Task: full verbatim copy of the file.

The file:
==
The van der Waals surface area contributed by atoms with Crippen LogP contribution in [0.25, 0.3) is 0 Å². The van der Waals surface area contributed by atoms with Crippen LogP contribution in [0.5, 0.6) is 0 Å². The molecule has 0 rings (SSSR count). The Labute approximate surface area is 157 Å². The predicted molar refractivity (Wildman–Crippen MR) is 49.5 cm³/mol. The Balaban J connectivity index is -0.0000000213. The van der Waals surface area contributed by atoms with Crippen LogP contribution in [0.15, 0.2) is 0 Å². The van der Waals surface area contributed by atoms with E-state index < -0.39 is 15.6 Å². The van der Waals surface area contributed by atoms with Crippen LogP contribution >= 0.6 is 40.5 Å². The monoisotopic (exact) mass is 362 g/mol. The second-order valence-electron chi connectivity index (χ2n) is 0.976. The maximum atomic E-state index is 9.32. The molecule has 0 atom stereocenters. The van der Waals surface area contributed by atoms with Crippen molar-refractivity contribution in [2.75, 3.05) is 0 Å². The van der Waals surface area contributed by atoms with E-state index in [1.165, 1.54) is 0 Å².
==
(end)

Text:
The van der Waals surface area contributed by atoms with Crippen LogP contribution in [0.25, 0.3) is 0 Å². The van der Waals surface area contributed by atoms with Crippen LogP contribution in [0.5, 0.6) is 0 Å². The molecule has 0 rings (SSSR count). The Labute approximate surface area is 157 Å². The predicted molar refractivity (Wildman–Crippen MR) is 49.5 cm³/mol. The Balaban J connectivity index is -0.0000000213. The van der Waals surface area contributed by atoms with Crippen LogP contribution in [0.15, 0.2) is 0 Å². The van der Waals surface area contributed by atoms with E-state index < -0.39 is 15.6 Å². The van der Waals surface area contributed by atoms with Crippen LogP contribution >= 0.6 is 40.5 Å². The monoisotopic (exact) mass is 362 g/mol. The second-order valence-electron chi connectivity index (χ2n) is 0.976. The maximum atomic E-state index is 9.32. The molecule has 0 atom stereocenters. The van der Waals surface area contributed by atoms with Crippen molar-refractivity contribution in [2.75, 3.05) is 0 Å². The van der Waals surface area contributed by atoms with E-state index in [1.165, 1.54) is 0 Å².